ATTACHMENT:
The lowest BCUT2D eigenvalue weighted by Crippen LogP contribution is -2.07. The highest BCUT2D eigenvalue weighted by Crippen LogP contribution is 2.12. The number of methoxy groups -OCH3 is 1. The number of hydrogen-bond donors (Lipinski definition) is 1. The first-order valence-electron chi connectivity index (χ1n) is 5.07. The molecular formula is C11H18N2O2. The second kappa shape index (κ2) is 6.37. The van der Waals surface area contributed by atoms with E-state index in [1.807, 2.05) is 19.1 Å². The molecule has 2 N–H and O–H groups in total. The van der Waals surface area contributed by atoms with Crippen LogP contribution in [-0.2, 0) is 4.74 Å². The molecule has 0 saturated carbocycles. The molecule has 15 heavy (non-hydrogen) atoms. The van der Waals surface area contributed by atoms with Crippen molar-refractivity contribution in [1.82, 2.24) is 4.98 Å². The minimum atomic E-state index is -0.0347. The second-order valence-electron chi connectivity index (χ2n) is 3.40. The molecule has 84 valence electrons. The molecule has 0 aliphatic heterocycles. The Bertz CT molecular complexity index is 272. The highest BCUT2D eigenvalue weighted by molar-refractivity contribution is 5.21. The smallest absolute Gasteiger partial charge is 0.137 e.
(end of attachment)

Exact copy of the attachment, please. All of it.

The lowest BCUT2D eigenvalue weighted by Crippen LogP contribution is -2.07. The highest BCUT2D eigenvalue weighted by Crippen LogP contribution is 2.12. The number of methoxy groups -OCH3 is 1. The number of hydrogen-bond donors (Lipinski definition) is 1. The first-order valence-electron chi connectivity index (χ1n) is 5.07. The molecular formula is C11H18N2O2. The second kappa shape index (κ2) is 6.37. The van der Waals surface area contributed by atoms with E-state index in [1.807, 2.05) is 19.1 Å². The molecule has 2 N–H and O–H groups in total. The van der Waals surface area contributed by atoms with Crippen LogP contribution in [-0.2, 0) is 4.74 Å². The molecule has 0 saturated carbocycles. The molecule has 15 heavy (non-hydrogen) atoms. The van der Waals surface area contributed by atoms with Crippen molar-refractivity contribution in [1.82, 2.24) is 4.98 Å². The minimum atomic E-state index is -0.0347. The second-order valence-electron chi connectivity index (χ2n) is 3.40. The molecule has 84 valence electrons. The molecule has 0 aliphatic heterocycles. The Bertz CT molecular complexity index is 272. The highest BCUT2D eigenvalue weighted by molar-refractivity contribution is 5.21. The smallest absolute Gasteiger partial charge is 0.137 e.